Cover Image: Candlewick 

The Book of Cthulhu, edited by Ross E. Lockhart

The Book of Cthulhu
Edited by Ross E. Lockhart

Night Shade Books, $15.99

From the publisher:

First described by visionary author H. P. Lovecraft, the Cthulhu mythos encompass a pantheon of truly existential cosmic horror: Eldritch, uncaring, alien god-things, beyond mankind's deepest imaginings, drawing ever nearer, insatiably hungry, until one day, when the stars are right....
As that dread day, hinted at within the moldering pages of the fabled Necronomicon, draws nigh, tales of the Great Old Ones: Cthulhu, Yog-Sothoth, Hastur, Azathoth, Nyarlathotep, and the weird cults that worship them have cross-pollinated, drawing authors and other dreamers to imagine the strange dark aeons ahead, when the dead-but-dreaming gods return.
Now, intrepid anthologist Ross E. Lockhart has delved deep into the Cthulhu canon, selecting from myriad mind-wracking tomes the best sanity-shattering stories of cosmic terror. Featuring fiction by many of today's masters of the menacing, macabre, and monstrous, The Book of Cthulhu goes where no collection of Cthulhu mythos tales has before: to the very edge of madness... and beyond!
Do you dare open The Book of Cthulhu? Do you dare heed the call? 

My thoughts on The Book of Cthulhu: I'm really new to Cthulhu and H.P. Lovecraft. But I know what I love and I loved The Book of Cthulhu!!  A friend introduced me to Lovecraft earlier this year and I started hunting for his books in used bookstores and at the library, so when I got the chance to read The Book of Cthulhu I couldn't wait to get started. And I was not disappointed on bit.

There are twenty seven stories in this anthology and there's something here for everyone! Being so new to Lovecraft, I did some research and from what I've learned, Night Shade Books and editor Ross E. Lockhart have assembled some of the finest Lovecraftian stories out there. I learned that many are quite rare and have been around for a long time. I wish I was more of an expert on Lovecraft. But maybe this newbie can offer a fair review because I have no preference towards one author or another.

I really enjoyed most all of the stories, they were well crafted with enough weirdness and off-kilter vestiges that I stayed pretty creeped out by them.  A couple of the stories that really got to me were Gene Wolfe's Lord of the Land, with his truly icky alien possession and Ann K. Schwader's tale that brings in what I think of as Egyptian mythos.  I love most all things Egyptian.

I don't want to try to pretend to know the histories and the legends behind these entertaining authors. What I can say is that I enjoyed the read, each author brought something different and very entertaining to the anthology. I say try something new. If you like to be weirded out, made to question your regular reading material, then for goodness sake...read The Book of Cthulhu, step out of your comfort zone and enjoy coloring outside the lines in these short stories. Who knows? You may find yourself on a search engine looking up Lovecraft!

4 out of 5 stars!

Table of Contents:
Caitlin R. Kiernan - Andromeda among the Stones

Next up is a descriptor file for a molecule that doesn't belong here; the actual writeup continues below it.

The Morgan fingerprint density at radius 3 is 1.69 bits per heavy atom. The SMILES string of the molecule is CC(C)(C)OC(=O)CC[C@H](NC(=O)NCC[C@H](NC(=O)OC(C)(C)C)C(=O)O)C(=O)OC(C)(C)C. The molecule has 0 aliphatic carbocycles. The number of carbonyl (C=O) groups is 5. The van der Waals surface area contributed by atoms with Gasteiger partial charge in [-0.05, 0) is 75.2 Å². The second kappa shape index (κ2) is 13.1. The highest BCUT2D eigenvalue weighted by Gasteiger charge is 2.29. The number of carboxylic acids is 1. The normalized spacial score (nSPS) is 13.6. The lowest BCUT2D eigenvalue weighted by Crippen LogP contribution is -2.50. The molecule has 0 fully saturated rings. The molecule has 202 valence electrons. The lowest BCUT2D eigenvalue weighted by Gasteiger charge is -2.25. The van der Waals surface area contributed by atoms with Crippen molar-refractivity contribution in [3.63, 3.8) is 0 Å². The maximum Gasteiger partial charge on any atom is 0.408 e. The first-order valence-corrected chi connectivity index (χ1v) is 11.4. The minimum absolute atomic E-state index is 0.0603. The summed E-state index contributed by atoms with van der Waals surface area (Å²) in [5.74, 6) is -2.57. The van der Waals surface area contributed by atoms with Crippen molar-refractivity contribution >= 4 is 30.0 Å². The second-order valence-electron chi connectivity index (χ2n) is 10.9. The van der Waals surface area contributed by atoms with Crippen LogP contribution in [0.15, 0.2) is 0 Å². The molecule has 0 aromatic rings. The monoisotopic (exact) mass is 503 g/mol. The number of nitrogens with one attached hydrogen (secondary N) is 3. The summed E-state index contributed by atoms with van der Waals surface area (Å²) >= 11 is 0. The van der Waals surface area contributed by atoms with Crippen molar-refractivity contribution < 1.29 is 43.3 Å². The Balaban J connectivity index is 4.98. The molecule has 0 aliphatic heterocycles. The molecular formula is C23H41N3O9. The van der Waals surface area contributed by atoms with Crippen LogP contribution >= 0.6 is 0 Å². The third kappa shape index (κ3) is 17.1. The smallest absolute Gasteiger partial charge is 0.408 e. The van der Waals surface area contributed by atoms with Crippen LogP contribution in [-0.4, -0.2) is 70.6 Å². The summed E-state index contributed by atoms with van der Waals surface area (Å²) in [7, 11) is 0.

Ramsey Campbell - The Tugging
Charles Stross - A Colder War
Bruce Sterling - The Unthinkable
Silvia Moreno-Garcia - Flash Frame
W. H. Pugmire - Some Buried Memory
Molly Tanzer - The Infernal History of the Ivybridge Twins
Michael Shea - Fat Face
Elizabeth Bear - Shoggoths in Bloom
T. E. D. Klien - Black Man With A Horn
David Drake - Than Curse the Darkness
Charles Saunders - Jeroboam Henley''s Debt
Thomas Ligotti - Nethescurial
Kage Baker - Calamari Curls
Edward Morris - Jihad over Innsmouth
Cherie Priest - Bad Sushi
John Hornor Jacobs - The Dream of the Fisherman''s Wife
Brian McNaughton - The Doom that Came to Innsmouth
Ann K. Schwader - Lost Stars
Steve Duffy - The Oram County Whoosit
Joe R. Lansdale - The Crawling Sky
Brian Lumley - The Fairground Horror
Tim Pratt - Cinderlands
Gene Wolfe - Lord of the Land
Joseph S. Pulver, Sr. - To Live and Die in Arkham
John Langan - The Shallows
Laird Barron - The Men from Porlock

This e-galley was provided to me by the publisher through NetGalley, and in no way affected my review.

Countdown to Christmas

It's two months until Christmas!  
YIKES!!!  If you're like me, we all need some Christmas-y books to read!!

Here are a few great ideas for Christmas themed stories
 to get you into the holiday spirit!


On Christmas Eve twenty years earlier, Marlee and Jacob were married in a snowstorm. This Christmas Eve, they are ready to quit, divorce is imminent. Their relationship is as icy as the road they're traveling and as blocked with troubles as the piling snow. They take a shortcut to get to the lawyer's office, on a slippery, no-fault path. She thinks they need to stay on the main road. He disagrees. They fight. Story of their lives and they slam into a bank of snow , spinning, drifting, falling, out of control. Just like their lives. Reluctantly, freezing cold, hungry, scared, she trudges up the hill. Jacob is nowhere to be found. Her ears frozen, fingers and hands red, she comes to a house on the hillside, built like a Bed and Breakfast, a green wreath on the red door and the door-knocker is in the shape of a wedding ring.